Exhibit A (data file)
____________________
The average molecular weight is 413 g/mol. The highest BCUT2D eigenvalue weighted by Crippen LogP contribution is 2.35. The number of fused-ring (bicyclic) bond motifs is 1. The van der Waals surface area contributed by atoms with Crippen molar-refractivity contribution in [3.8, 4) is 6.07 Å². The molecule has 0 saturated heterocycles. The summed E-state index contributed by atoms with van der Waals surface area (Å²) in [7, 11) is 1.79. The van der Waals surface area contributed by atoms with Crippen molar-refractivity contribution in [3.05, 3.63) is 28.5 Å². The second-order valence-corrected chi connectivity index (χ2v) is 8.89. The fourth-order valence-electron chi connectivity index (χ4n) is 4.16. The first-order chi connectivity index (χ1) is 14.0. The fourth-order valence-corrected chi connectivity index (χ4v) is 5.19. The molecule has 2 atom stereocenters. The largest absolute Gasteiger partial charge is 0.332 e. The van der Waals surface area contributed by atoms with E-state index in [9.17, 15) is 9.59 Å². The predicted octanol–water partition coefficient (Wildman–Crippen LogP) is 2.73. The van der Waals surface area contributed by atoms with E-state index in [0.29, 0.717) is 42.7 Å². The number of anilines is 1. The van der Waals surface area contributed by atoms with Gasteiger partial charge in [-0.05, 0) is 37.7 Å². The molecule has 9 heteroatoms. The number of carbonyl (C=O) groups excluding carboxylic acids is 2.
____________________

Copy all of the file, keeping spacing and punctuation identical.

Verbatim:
The average molecular weight is 413 g/mol. The highest BCUT2D eigenvalue weighted by Crippen LogP contribution is 2.35. The number of fused-ring (bicyclic) bond motifs is 1. The van der Waals surface area contributed by atoms with Crippen molar-refractivity contribution in [3.8, 4) is 6.07 Å². The molecule has 0 saturated heterocycles. The summed E-state index contributed by atoms with van der Waals surface area (Å²) in [7, 11) is 1.79. The van der Waals surface area contributed by atoms with Crippen molar-refractivity contribution in [3.05, 3.63) is 28.5 Å². The second-order valence-corrected chi connectivity index (χ2v) is 8.89. The fourth-order valence-electron chi connectivity index (χ4n) is 4.16. The first-order chi connectivity index (χ1) is 14.0. The fourth-order valence-corrected chi connectivity index (χ4v) is 5.19. The molecule has 2 atom stereocenters. The largest absolute Gasteiger partial charge is 0.332 e. The van der Waals surface area contributed by atoms with E-state index in [9.17, 15) is 9.59 Å². The predicted octanol–water partition coefficient (Wildman–Crippen LogP) is 2.73. The van der Waals surface area contributed by atoms with E-state index in [0.29, 0.717) is 42.7 Å². The number of anilines is 1. The van der Waals surface area contributed by atoms with Gasteiger partial charge in [-0.05, 0) is 37.7 Å². The molecule has 9 heteroatoms. The number of carbonyl (C=O) groups excluding carboxylic acids is 2.